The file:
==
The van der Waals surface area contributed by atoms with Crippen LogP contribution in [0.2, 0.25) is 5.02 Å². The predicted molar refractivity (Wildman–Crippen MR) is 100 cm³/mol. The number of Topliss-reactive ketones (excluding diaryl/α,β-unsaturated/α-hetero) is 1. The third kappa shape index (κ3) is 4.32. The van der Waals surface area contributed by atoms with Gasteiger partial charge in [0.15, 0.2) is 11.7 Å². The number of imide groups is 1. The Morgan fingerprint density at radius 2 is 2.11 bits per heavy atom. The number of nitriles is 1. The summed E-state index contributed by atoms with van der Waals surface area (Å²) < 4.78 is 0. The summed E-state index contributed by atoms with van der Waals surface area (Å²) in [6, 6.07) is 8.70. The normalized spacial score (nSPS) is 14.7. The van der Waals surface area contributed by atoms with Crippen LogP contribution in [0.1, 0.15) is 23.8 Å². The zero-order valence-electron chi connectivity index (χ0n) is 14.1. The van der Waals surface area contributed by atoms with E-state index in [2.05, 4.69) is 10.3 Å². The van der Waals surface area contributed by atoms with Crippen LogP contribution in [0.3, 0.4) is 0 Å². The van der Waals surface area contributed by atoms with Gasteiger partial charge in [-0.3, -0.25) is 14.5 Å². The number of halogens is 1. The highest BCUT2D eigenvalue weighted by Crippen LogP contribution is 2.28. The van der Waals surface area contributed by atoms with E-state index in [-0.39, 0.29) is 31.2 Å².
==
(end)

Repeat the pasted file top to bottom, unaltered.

The van der Waals surface area contributed by atoms with Crippen LogP contribution in [0.2, 0.25) is 5.02 Å². The predicted molar refractivity (Wildman–Crippen MR) is 100 cm³/mol. The number of Topliss-reactive ketones (excluding diaryl/α,β-unsaturated/α-hetero) is 1. The third kappa shape index (κ3) is 4.32. The van der Waals surface area contributed by atoms with Gasteiger partial charge in [0.15, 0.2) is 11.7 Å². The number of imide groups is 1. The Morgan fingerprint density at radius 2 is 2.11 bits per heavy atom. The number of nitriles is 1. The summed E-state index contributed by atoms with van der Waals surface area (Å²) < 4.78 is 0. The summed E-state index contributed by atoms with van der Waals surface area (Å²) in [6, 6.07) is 8.70. The normalized spacial score (nSPS) is 14.7. The van der Waals surface area contributed by atoms with Crippen LogP contribution in [0.1, 0.15) is 23.8 Å². The zero-order valence-electron chi connectivity index (χ0n) is 14.1. The van der Waals surface area contributed by atoms with E-state index in [2.05, 4.69) is 10.3 Å². The van der Waals surface area contributed by atoms with Crippen LogP contribution in [0.3, 0.4) is 0 Å². The van der Waals surface area contributed by atoms with Gasteiger partial charge in [-0.3, -0.25) is 14.5 Å². The number of halogens is 1. The highest BCUT2D eigenvalue weighted by Crippen LogP contribution is 2.28. The van der Waals surface area contributed by atoms with E-state index in [-0.39, 0.29) is 31.2 Å².